Photos or paintings of summer scenes bring a lot of joy to students and help stimulate their urge to do creative writing too. Using a slide show or prints of scenes of flowers, nature, summer sunrises or sunsets, images of the beach and other scenes from summer enervate the class and get students excited about writing.
Present a Slide Show of Art or Give Out Art Prints
Start this creative writing lesson with a slide show or handouts of art. Pause frequently as students view the art to discuss the words that come to mind while observing the art. Ask several students to discuss the feeling the art brings out in them.
Write a Quick Introduction to a Scene
When a particular image evokes a lot of response, stop there and ask the class to visualize a scene for a story taking place in that setting. Ask them to write one to two sentences to describe the scene. Then ask for volunteers to share their scene ideas with the class.
List Details from the Artwork
Keep looking through the artwork with the class; discuss how the photo or painting could be the setting for a scene in a short story. Tell students to make a list of details from the artworks that they could use in the story they will create.
For example, if the color of a sunrise is interesting to them they could have a room in a character’s home be that color and set an important scene there. Or they could use the type of flower shown in the art as part of a bouquet a character brings someone on a date.
Tell students to list at least ten details from the various art they viewed that they will somehow incorporate into the story they write.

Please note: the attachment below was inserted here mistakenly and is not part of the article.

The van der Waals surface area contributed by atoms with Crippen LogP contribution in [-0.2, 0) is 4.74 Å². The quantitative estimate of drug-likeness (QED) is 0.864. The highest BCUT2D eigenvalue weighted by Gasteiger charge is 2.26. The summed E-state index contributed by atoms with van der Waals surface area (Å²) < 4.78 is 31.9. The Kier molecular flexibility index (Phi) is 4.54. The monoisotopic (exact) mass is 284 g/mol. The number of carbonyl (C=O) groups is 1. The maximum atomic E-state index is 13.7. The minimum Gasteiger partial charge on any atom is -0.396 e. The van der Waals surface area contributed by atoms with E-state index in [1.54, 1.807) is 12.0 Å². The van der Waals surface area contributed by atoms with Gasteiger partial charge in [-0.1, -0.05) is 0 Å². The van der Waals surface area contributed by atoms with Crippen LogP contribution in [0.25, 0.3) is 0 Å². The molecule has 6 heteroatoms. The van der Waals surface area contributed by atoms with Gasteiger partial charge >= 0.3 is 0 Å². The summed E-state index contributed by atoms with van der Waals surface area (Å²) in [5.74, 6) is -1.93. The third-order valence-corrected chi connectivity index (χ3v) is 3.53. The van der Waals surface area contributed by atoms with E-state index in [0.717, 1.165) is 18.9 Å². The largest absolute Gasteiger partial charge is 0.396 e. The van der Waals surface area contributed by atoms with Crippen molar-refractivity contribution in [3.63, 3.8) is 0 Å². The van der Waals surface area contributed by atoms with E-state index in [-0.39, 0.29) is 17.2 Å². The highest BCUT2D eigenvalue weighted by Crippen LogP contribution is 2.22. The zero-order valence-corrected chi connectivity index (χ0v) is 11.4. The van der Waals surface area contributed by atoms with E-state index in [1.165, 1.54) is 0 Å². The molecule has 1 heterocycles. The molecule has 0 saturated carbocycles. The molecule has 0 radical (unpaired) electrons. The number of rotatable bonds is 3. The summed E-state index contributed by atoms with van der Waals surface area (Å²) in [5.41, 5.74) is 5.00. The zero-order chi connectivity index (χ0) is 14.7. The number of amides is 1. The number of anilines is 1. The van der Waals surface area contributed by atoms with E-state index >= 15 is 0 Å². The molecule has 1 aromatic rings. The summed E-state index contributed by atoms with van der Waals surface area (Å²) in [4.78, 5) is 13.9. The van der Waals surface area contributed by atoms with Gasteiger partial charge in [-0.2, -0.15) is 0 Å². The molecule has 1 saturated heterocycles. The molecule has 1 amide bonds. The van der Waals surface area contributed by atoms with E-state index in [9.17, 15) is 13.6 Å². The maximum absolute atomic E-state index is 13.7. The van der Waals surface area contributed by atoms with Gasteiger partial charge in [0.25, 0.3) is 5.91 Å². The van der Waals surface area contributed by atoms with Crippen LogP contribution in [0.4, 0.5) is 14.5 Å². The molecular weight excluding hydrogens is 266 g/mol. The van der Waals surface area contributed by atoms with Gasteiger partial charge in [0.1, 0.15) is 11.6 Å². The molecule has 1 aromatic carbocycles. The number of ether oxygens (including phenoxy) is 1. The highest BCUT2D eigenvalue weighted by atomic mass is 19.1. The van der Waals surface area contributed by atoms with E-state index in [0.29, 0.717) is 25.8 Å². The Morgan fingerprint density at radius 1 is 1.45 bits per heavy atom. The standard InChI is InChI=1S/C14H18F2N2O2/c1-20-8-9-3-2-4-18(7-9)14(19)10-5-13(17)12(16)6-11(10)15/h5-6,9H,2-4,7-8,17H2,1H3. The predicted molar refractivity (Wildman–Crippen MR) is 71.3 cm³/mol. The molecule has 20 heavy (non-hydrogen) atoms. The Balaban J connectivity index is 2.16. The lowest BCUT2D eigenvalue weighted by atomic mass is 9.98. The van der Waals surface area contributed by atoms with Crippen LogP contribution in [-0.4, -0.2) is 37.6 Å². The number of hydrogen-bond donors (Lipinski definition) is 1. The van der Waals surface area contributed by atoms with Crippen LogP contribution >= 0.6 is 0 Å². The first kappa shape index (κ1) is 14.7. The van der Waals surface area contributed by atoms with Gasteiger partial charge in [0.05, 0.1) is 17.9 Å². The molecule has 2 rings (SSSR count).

Describe Mood the Art Evokes
They should also list five words of the moods that come to them as they view the art. Some words you could give as examples are:hostile, joyful, calm, and other words to describe moods.
Review the concept of foreshadowing with the students. Does any of the art emit a mood that could be used as foreshadowing? For example if a photo depicts a rainy, stormy night the mood could be one of predicting upcoming trouble in someone’s life.
Write a Story Introduction
Once students have had adequate time to view the art, ask them to start writing the introduction to a story inspired by some aspect of the art. They should use at least five details from the art in their story to create imagery and similes.
Ask students are writing circulate the room and give feedback on their story introduction. Also tell students to get a peer review of their story introduction.
Assign one more class period to writing the short story and obtaining peer review. Then tell students to complete their draft of a five paragraph story for homework.
Assess student skill on this project by giving a grade for writing skill for the introduction paragraph. Then also give a grade for the final short story. Ensure the students included imagery and similes